Big things are coming in 2018 for the Summit Racing Equipment I-X Piston Powered Auto-Rama!
It is Cleveland’s largest and most powerful Piston Powered vehicle with 14,000 horsepower, 112 pistons and 224 spark plugs. These 112 pistons made this go and it’s going to be debuted at show as the KC-97G, s/n 52-2604.
Manufactured by Boeing Aircraft, Seattle WA and delivered to the USAF on 25 Nov 1953:
- Nov 1953 To 43rd Bombardment (Medium) Wing (Strategic Air Command), Davis-Monthan AFB AZ (deployments to RAF Lakenheath UK, Ernest Harmon AB Newfoundland. Malmstrom AFB MT and Elmendorf AFB AK)
- Mar 1958 To 43rd Air Refueling (M) Squadron (SAC), Davis-Monthan AFB
- Sep 1960 To 91st Air Refueling (M) Squadron (SAC), Lockbourne AFB OH (deployment to Lajes AB Azores)
- Feb 1962 To 376th Bombardment (M) Wing (SAC), Lockbourne AFB
- Mar 1963 To 160th Air Refueling Group (Air National Guard), Clinton County AFB OH (to KC-97L)
- Feb 1968 To 134th Air Refueling Group (ANG), McGhee-Tyson MAP TN
- Aug 1970 To 160th Air Refueling Group (ANG), Clinton County ANGB
- Sep 1971 Unit moved to Lockbourne AFB (deployment to Rhein Main AB Germany)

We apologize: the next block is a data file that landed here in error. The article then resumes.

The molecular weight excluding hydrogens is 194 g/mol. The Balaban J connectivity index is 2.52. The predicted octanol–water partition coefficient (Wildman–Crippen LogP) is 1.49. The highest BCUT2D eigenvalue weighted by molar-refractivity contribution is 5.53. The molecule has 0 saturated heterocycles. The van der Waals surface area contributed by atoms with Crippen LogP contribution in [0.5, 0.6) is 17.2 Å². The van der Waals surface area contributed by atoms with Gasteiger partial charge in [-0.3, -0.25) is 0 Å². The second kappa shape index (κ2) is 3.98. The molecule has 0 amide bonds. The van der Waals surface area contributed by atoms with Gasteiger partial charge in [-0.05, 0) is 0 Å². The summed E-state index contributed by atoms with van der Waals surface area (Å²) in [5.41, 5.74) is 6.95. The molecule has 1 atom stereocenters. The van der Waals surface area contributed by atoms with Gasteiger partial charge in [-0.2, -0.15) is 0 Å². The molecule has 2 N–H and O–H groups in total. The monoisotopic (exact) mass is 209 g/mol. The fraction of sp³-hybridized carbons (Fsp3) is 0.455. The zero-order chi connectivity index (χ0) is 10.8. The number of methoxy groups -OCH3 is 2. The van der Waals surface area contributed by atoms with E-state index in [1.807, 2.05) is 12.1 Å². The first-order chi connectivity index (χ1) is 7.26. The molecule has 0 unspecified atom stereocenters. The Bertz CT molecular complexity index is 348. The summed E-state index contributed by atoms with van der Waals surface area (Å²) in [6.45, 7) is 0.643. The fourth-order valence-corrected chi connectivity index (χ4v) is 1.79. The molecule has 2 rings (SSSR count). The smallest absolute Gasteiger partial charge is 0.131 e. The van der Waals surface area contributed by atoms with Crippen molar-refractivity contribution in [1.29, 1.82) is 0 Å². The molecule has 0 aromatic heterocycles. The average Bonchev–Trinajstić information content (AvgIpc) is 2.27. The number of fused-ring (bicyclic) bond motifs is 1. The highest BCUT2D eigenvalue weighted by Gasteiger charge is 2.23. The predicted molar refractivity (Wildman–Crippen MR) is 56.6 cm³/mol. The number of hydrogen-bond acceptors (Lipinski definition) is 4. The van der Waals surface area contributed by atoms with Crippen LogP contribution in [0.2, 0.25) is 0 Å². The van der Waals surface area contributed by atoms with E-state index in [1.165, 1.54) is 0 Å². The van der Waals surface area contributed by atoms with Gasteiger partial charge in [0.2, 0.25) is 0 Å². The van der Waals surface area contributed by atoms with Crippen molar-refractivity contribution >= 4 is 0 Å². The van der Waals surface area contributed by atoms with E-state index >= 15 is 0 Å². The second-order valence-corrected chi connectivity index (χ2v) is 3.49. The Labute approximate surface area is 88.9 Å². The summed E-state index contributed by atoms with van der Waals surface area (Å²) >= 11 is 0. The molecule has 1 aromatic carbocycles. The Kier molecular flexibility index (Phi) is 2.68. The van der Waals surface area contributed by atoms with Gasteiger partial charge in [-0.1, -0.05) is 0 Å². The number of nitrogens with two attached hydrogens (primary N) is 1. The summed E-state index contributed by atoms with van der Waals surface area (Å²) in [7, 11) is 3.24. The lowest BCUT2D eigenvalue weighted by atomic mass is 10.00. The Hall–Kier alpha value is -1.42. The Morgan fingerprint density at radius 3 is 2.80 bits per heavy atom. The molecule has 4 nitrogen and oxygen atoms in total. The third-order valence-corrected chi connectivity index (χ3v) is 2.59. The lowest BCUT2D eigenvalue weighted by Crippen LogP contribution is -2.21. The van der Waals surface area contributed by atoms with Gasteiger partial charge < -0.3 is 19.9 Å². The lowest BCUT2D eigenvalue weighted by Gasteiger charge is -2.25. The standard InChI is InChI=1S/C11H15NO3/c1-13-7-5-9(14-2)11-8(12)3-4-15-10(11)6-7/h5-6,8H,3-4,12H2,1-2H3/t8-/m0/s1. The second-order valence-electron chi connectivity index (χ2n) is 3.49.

- Jun 1975 To 128th Air Refueling Group (ANG), General Billy Mitchell Field WI
- Jul 1978 To Military Aircraft Storage and Disposition Center, Davis-Monthan AFB AZ and dropped from inventory as surplus
- Jun 2017 Delivered to the I-X Center to be rebuilt for static display
- Mar 2018 Debut at the 2018 Summit Racing Equipment I-X Piston Powered Auto-Rama
KC-97 Powered by four Pratt & Whitney R-4360 Wasp Major: The Pratt & Whitney R-4360 Wasp Major was a 28-cylinder four-row radial piston aircraft engine designed and built during World War II, and the largest-displacement aviation piston engine to be mass produced in the United States. It was the last of the Pratt & Whitney Wasp family, and the culmination of its maker’s piston engine technology, but the war was over before it could power airplanes into combat. It did, however, power many of the last generation of large piston-engined aircraft before the turbojet, and equivalent and superior output level turboprop power plants like the Allison T56 took over. Engine displacement was 4,362.50 cu in (71.489 L), hence the model designation. Initial models developed 3,000 hp (2,240 kW), and later models 3,500hp, but one model delivered 4,300 hp (3200 kW) using two large turbochargers in addition to the supercharger. Engines weighed 3,482 to 3,870 lb (1,579 to 1,755 kg), giving a power-to-weight ratio of 1.11 hp/lb (1.83 kW/kg).